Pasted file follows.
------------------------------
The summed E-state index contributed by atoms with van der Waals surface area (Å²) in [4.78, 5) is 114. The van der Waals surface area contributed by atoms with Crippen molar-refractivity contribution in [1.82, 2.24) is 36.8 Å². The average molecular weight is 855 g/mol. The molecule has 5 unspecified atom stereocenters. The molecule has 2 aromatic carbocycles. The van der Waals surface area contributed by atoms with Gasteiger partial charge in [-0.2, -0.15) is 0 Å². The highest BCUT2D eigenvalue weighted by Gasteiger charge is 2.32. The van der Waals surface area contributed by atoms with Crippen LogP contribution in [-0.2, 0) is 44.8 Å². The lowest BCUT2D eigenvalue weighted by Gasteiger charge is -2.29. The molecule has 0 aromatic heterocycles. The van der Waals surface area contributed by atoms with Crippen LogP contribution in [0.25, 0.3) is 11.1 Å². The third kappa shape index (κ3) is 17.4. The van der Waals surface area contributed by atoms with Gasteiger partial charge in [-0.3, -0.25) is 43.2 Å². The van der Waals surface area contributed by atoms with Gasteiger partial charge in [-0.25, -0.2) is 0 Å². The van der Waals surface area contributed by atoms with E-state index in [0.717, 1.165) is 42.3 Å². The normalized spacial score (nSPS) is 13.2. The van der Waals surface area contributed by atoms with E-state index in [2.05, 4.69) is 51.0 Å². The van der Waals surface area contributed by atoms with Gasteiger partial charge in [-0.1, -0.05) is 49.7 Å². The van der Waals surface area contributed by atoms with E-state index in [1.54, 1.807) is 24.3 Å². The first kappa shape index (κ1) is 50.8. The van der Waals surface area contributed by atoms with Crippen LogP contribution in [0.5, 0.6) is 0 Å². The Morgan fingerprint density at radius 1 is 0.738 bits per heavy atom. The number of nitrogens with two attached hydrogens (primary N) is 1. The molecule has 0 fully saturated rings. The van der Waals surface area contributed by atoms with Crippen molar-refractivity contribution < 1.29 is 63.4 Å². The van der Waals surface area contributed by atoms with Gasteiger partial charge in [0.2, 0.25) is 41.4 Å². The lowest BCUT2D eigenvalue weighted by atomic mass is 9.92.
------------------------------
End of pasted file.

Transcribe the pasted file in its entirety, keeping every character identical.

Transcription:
The summed E-state index contributed by atoms with van der Waals surface area (Å²) in [4.78, 5) is 114. The van der Waals surface area contributed by atoms with Crippen molar-refractivity contribution in [1.82, 2.24) is 36.8 Å². The average molecular weight is 855 g/mol. The molecule has 5 unspecified atom stereocenters. The molecule has 2 aromatic carbocycles. The van der Waals surface area contributed by atoms with Gasteiger partial charge in [-0.2, -0.15) is 0 Å². The highest BCUT2D eigenvalue weighted by Gasteiger charge is 2.32. The van der Waals surface area contributed by atoms with Crippen LogP contribution in [-0.2, 0) is 44.8 Å². The lowest BCUT2D eigenvalue weighted by Gasteiger charge is -2.29. The molecule has 0 aromatic heterocycles. The van der Waals surface area contributed by atoms with Crippen LogP contribution in [0.25, 0.3) is 11.1 Å². The third kappa shape index (κ3) is 17.4. The van der Waals surface area contributed by atoms with Gasteiger partial charge in [-0.3, -0.25) is 43.2 Å². The van der Waals surface area contributed by atoms with Gasteiger partial charge in [-0.25, -0.2) is 0 Å². The van der Waals surface area contributed by atoms with E-state index in [0.717, 1.165) is 42.3 Å². The normalized spacial score (nSPS) is 13.2. The van der Waals surface area contributed by atoms with E-state index in [2.05, 4.69) is 51.0 Å². The van der Waals surface area contributed by atoms with Gasteiger partial charge in [-0.1, -0.05) is 49.7 Å². The van der Waals surface area contributed by atoms with E-state index in [1.54, 1.807) is 24.3 Å². The first kappa shape index (κ1) is 50.8. The van der Waals surface area contributed by atoms with Crippen LogP contribution in [0.5, 0.6) is 0 Å². The Morgan fingerprint density at radius 1 is 0.738 bits per heavy atom. The number of nitrogens with two attached hydrogens (primary N) is 1. The molecule has 0 fully saturated rings. The van der Waals surface area contributed by atoms with Crippen molar-refractivity contribution < 1.29 is 63.4 Å². The van der Waals surface area contributed by atoms with Gasteiger partial charge in [0.2, 0.25) is 41.4 Å². The lowest BCUT2D eigenvalue weighted by atomic mass is 9.92.